In late January, President Biden put out an executive order which directs federal agencies to eliminate fossil fuel subsidies, including coal, and to spur "innovation, commercialisation, and deployment of clean energy technologies and infrastructure" (CleanTechnica). Biden has signalled that part of his administration's focus will be cutting off international public finance for new fossil fuel projects (Coal Wire).

This announcement from the United States (U.S.) comes on the heels of similar commitments from the United Kingdom (UK) and the European Union (EU). For example, it is estimated that the U.S. directs fossil fuel subsidies of around $20 billion per year of which 20% goes to coal and 80% to natural gas and crude oil. The EU fossil fuel subsidies are estimated to be around 55 billion euros annually (CleanTechnica).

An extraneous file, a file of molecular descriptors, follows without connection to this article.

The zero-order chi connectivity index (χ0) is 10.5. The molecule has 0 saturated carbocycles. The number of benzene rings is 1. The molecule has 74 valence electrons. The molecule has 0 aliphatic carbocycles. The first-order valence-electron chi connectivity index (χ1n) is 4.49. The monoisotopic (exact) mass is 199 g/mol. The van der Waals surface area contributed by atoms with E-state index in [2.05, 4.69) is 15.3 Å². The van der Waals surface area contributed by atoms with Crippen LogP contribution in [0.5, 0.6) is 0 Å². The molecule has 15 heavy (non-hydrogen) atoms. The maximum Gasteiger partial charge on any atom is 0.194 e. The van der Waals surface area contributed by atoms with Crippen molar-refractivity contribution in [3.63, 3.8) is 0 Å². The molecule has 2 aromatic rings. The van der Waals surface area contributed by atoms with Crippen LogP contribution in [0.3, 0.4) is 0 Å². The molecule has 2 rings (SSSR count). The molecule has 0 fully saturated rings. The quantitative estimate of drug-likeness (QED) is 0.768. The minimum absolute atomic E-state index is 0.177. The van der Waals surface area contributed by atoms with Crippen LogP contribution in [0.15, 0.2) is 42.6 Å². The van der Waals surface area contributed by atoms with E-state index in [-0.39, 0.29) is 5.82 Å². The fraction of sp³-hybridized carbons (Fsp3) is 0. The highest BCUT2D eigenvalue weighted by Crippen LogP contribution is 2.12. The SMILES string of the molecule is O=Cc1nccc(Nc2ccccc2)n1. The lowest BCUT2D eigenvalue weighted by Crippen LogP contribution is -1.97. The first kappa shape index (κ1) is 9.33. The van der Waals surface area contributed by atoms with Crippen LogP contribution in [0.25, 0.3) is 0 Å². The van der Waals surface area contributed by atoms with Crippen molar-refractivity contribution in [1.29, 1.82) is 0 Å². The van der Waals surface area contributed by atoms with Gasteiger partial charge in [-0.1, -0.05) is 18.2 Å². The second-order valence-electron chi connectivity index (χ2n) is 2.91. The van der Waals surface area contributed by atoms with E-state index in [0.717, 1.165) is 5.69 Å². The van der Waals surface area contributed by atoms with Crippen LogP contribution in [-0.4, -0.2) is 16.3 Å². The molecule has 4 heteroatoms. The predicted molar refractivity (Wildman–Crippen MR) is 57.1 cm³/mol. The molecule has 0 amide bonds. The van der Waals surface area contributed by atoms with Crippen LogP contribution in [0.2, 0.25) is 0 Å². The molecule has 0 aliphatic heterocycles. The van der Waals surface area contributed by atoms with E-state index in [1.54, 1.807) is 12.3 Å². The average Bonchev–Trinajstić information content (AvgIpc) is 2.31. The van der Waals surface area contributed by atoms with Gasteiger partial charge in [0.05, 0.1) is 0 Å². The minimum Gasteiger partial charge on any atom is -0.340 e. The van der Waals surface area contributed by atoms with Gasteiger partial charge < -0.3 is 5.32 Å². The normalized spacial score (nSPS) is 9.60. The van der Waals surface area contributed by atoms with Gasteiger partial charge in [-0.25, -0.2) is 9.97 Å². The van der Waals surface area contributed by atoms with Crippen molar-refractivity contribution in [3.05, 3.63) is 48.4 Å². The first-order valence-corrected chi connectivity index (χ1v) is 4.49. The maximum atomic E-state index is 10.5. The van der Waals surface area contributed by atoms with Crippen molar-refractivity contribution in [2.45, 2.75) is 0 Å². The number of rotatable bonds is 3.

If the US, UK and EU join forces to end the tens of billions of dollars per year in public finance for fossil fuels internationally they can work together to make this a reality by the UN Climate Summit in Glasgow this November (Oil Change International). This is huge!


- CleanTechnica: Biden orders end to fossil fuel subsidies, promotes equity for underserved communities, January 28, 2021 

- Coal Wire Editorial, 354, January 29, 2021 

- Oil Change International:

- Biden's climate agenda: is this the beginning of the end for fossil fuels? BBC News, January 31, 2021.

Tuesday 26 January 2021

Plants accumulating valuable metals, like nickel, can be farmed

This shrub oozes a green sap rich in nickel (Source: New Scientist)